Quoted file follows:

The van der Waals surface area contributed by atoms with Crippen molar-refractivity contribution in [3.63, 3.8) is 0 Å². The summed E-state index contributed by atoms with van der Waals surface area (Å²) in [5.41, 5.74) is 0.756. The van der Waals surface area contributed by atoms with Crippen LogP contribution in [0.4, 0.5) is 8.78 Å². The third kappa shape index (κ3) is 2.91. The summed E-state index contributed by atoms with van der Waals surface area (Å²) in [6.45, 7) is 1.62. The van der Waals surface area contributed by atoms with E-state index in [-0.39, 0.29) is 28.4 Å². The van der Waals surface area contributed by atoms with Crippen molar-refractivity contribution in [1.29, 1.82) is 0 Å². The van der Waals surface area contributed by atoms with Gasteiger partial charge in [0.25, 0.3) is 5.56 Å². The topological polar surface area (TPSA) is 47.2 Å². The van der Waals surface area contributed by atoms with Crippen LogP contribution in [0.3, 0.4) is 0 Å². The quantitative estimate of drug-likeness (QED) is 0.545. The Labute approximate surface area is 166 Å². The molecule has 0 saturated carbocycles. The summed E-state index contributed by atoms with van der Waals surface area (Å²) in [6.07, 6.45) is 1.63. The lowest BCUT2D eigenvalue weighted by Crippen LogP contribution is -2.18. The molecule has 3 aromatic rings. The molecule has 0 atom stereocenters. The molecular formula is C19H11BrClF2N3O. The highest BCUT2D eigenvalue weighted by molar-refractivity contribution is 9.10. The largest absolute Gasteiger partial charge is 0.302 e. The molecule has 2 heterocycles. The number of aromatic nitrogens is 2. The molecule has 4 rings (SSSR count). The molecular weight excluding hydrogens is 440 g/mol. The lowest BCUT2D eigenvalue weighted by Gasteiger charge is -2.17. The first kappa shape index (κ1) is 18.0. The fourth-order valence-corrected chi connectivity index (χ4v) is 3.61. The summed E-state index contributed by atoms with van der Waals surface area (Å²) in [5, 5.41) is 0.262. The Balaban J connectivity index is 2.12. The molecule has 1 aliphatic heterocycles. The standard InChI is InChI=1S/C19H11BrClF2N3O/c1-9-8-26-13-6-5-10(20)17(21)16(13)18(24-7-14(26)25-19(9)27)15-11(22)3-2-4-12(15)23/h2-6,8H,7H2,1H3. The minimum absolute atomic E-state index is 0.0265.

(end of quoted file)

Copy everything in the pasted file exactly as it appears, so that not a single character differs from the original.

The van der Waals surface area contributed by atoms with Crippen molar-refractivity contribution in [3.63, 3.8) is 0 Å². The summed E-state index contributed by atoms with van der Waals surface area (Å²) in [5.41, 5.74) is 0.756. The van der Waals surface area contributed by atoms with Crippen LogP contribution in [0.4, 0.5) is 8.78 Å². The third kappa shape index (κ3) is 2.91. The summed E-state index contributed by atoms with van der Waals surface area (Å²) in [6.45, 7) is 1.62. The van der Waals surface area contributed by atoms with E-state index in [-0.39, 0.29) is 28.4 Å². The van der Waals surface area contributed by atoms with Crippen molar-refractivity contribution in [1.29, 1.82) is 0 Å². The van der Waals surface area contributed by atoms with Gasteiger partial charge in [0.25, 0.3) is 5.56 Å². The topological polar surface area (TPSA) is 47.2 Å². The van der Waals surface area contributed by atoms with Crippen LogP contribution in [0.3, 0.4) is 0 Å². The quantitative estimate of drug-likeness (QED) is 0.545. The Labute approximate surface area is 166 Å². The molecule has 0 saturated carbocycles. The summed E-state index contributed by atoms with van der Waals surface area (Å²) in [6.07, 6.45) is 1.63. The lowest BCUT2D eigenvalue weighted by Crippen LogP contribution is -2.18. The molecule has 3 aromatic rings. The molecule has 0 atom stereocenters. The molecular formula is C19H11BrClF2N3O. The highest BCUT2D eigenvalue weighted by molar-refractivity contribution is 9.10. The largest absolute Gasteiger partial charge is 0.302 e. The molecule has 2 heterocycles. The number of aromatic nitrogens is 2. The molecule has 4 rings (SSSR count). The molecular weight excluding hydrogens is 440 g/mol. The lowest BCUT2D eigenvalue weighted by Gasteiger charge is -2.17. The first kappa shape index (κ1) is 18.0. The fourth-order valence-corrected chi connectivity index (χ4v) is 3.61. The summed E-state index contributed by atoms with van der Waals surface area (Å²) in [5, 5.41) is 0.262. The Balaban J connectivity index is 2.12. The molecule has 1 aliphatic heterocycles. The standard InChI is InChI=1S/C19H11BrClF2N3O/c1-9-8-26-13-6-5-10(20)17(21)16(13)18(24-7-14(26)25-19(9)27)15-11(22)3-2-4-12(15)23/h2-6,8H,7H2,1H3. The minimum absolute atomic E-state index is 0.0265.